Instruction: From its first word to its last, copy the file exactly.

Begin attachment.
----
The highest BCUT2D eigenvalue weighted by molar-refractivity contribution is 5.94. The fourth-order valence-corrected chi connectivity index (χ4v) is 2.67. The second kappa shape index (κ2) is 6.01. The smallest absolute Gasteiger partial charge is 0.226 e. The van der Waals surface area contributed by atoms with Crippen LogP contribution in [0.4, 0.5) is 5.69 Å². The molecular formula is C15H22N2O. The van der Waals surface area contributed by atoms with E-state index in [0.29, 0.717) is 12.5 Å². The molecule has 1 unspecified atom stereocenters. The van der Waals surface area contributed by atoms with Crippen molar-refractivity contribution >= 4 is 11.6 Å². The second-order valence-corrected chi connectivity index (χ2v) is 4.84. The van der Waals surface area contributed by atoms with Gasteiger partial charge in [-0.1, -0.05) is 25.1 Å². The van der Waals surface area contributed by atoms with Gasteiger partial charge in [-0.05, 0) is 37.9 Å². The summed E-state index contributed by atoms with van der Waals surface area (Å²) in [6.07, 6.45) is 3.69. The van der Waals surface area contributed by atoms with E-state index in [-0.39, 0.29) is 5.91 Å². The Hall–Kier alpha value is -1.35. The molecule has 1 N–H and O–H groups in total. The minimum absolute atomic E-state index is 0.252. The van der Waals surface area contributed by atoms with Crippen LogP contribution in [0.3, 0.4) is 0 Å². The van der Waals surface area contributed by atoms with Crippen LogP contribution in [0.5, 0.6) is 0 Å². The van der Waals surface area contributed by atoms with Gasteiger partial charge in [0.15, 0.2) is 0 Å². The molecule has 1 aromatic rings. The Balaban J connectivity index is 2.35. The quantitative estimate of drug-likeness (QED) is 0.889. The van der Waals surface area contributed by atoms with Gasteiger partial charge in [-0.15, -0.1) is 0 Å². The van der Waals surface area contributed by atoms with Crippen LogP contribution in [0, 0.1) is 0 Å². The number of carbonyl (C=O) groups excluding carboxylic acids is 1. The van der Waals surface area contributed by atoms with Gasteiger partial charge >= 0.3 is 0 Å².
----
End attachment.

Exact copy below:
The highest BCUT2D eigenvalue weighted by molar-refractivity contribution is 5.94. The fourth-order valence-corrected chi connectivity index (χ4v) is 2.67. The second kappa shape index (κ2) is 6.01. The smallest absolute Gasteiger partial charge is 0.226 e. The van der Waals surface area contributed by atoms with Crippen LogP contribution in [0.4, 0.5) is 5.69 Å². The molecular formula is C15H22N2O. The van der Waals surface area contributed by atoms with E-state index in [0.29, 0.717) is 12.5 Å². The molecule has 1 unspecified atom stereocenters. The van der Waals surface area contributed by atoms with Crippen molar-refractivity contribution >= 4 is 11.6 Å². The second-order valence-corrected chi connectivity index (χ2v) is 4.84. The van der Waals surface area contributed by atoms with Gasteiger partial charge in [-0.1, -0.05) is 25.1 Å². The van der Waals surface area contributed by atoms with Gasteiger partial charge in [-0.05, 0) is 37.9 Å². The summed E-state index contributed by atoms with van der Waals surface area (Å²) in [6.07, 6.45) is 3.69. The van der Waals surface area contributed by atoms with E-state index in [-0.39, 0.29) is 5.91 Å². The Hall–Kier alpha value is -1.35. The molecule has 1 N–H and O–H groups in total. The minimum absolute atomic E-state index is 0.252. The van der Waals surface area contributed by atoms with Crippen LogP contribution in [0.3, 0.4) is 0 Å². The van der Waals surface area contributed by atoms with Crippen LogP contribution in [0.5, 0.6) is 0 Å². The van der Waals surface area contributed by atoms with Gasteiger partial charge in [0.15, 0.2) is 0 Å². The molecule has 1 aromatic rings. The Balaban J connectivity index is 2.35. The quantitative estimate of drug-likeness (QED) is 0.889. The van der Waals surface area contributed by atoms with Gasteiger partial charge in [-0.15, -0.1) is 0 Å². The van der Waals surface area contributed by atoms with Crippen LogP contribution in [0, 0.1) is 0 Å². The number of carbonyl (C=O) groups excluding carboxylic acids is 1. The van der Waals surface area contributed by atoms with Gasteiger partial charge >= 0.3 is 0 Å².